- Allow your lifejacket to air dry naturally, and ensure the lifejacket is dried thoroughly before rearming or storing.
Life Jacket rearming kits
To ensure your sailing life jackets remain functional and safe, keep these steps in mind:
- Inspect CO2 Cartridges: Check for any signs of wear or corrosion.
- Ensure Proper Inflation: Inflate using the oral tube and check for leaks. If any are found, the life jacket may require professional servicing.
- Replace Components Timely:
- Replace the Hydrostatic Release Unit (HRU) every three years or as needed.
- Regularly inspect and change CO2 cartridges to prevent malfunction.
When inspecting your inflatable PFDs, attention to detail is essential to avoid potential malfunctions when you need them most.
|Before offshore voyages
|Every 3 years
|More frequently in extreme conditions
|CO2 Cartridge Inspection
|Check for corrosion and replace if compromised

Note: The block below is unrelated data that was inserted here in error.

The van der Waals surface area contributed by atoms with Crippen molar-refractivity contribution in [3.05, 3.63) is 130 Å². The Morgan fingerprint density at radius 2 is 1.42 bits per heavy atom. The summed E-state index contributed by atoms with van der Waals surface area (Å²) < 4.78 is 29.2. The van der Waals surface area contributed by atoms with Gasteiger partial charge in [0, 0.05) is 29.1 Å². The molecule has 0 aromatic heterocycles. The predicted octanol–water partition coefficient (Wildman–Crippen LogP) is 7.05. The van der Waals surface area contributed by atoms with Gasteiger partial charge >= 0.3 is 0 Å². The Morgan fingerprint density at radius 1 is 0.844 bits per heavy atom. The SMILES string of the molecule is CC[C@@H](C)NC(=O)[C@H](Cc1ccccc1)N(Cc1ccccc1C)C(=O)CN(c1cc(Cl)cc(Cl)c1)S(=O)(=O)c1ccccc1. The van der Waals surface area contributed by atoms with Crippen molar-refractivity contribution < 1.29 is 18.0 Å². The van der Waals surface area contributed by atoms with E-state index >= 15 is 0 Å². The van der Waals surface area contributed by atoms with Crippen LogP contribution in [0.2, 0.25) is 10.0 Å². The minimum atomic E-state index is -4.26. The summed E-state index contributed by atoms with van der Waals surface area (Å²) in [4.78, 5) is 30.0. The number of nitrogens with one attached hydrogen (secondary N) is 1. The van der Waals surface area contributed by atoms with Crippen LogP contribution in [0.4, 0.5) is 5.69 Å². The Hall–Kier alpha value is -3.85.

|Use fresh water, and avoid machine washing and drying appliances.
|Dry, ventilated environment; remove activator if wet
Life Jacket Maintenance Checklist
When maintaining your life jacket, it’s crucial to follow a set of guidelines to ensure its effectiveness in keeping you safe. Here is a simple checklist to help you keep your life jacket in prime condition:
|Check for rips, tears, or holes in the fabric
|Ensure all straps and hardware are in good working condition
|Look for signs of wear or damage on buckles and zippers
|Rinse with clean water after use, especially if exposed to salt water
|Use mild soap for stains, and rinse thoroughly
|Air-dry your life jacket completely before storage
|Store in a dry, cool place away from direct sunlight
|Avoid compressing the life jacket to prevent damage to flotation material